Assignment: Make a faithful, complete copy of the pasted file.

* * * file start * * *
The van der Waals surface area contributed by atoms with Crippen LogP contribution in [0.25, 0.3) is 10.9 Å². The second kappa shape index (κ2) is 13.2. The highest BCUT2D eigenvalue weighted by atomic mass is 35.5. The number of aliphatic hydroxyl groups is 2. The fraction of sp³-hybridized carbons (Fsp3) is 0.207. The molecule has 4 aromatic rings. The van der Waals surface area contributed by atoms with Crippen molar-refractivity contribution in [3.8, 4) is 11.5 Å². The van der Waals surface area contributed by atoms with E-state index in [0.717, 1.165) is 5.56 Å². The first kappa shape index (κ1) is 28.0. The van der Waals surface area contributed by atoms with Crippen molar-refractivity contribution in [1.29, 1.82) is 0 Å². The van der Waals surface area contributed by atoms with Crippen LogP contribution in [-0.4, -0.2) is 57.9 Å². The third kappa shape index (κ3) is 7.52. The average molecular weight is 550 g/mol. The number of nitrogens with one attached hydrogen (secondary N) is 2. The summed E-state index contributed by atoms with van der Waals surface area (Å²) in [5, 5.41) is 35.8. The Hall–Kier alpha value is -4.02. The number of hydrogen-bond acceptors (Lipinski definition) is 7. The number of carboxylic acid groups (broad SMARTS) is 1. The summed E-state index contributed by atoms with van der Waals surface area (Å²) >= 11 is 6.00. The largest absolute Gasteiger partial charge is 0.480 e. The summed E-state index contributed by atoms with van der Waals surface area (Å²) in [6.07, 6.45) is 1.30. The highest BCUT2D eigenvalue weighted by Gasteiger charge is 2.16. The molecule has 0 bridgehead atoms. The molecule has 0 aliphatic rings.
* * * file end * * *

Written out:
The van der Waals surface area contributed by atoms with Crippen LogP contribution in [0.25, 0.3) is 10.9 Å². The second kappa shape index (κ2) is 13.2. The highest BCUT2D eigenvalue weighted by atomic mass is 35.5. The number of aliphatic hydroxyl groups is 2. The fraction of sp³-hybridized carbons (Fsp3) is 0.207. The molecule has 4 aromatic rings. The van der Waals surface area contributed by atoms with Crippen molar-refractivity contribution in [3.8, 4) is 11.5 Å². The van der Waals surface area contributed by atoms with E-state index in [0.717, 1.165) is 5.56 Å². The first kappa shape index (κ1) is 28.0. The van der Waals surface area contributed by atoms with Crippen molar-refractivity contribution in [1.29, 1.82) is 0 Å². The van der Waals surface area contributed by atoms with Crippen LogP contribution in [-0.4, -0.2) is 57.9 Å². The third kappa shape index (κ3) is 7.52. The average molecular weight is 550 g/mol. The number of nitrogens with one attached hydrogen (secondary N) is 2. The summed E-state index contributed by atoms with van der Waals surface area (Å²) in [5, 5.41) is 35.8. The Hall–Kier alpha value is -4.02. The number of hydrogen-bond acceptors (Lipinski definition) is 7. The number of carboxylic acid groups (broad SMARTS) is 1. The summed E-state index contributed by atoms with van der Waals surface area (Å²) >= 11 is 6.00. The largest absolute Gasteiger partial charge is 0.480 e. The summed E-state index contributed by atoms with van der Waals surface area (Å²) in [6.07, 6.45) is 1.30. The highest BCUT2D eigenvalue weighted by Gasteiger charge is 2.16. The molecule has 0 bridgehead atoms. The molecule has 0 aliphatic rings.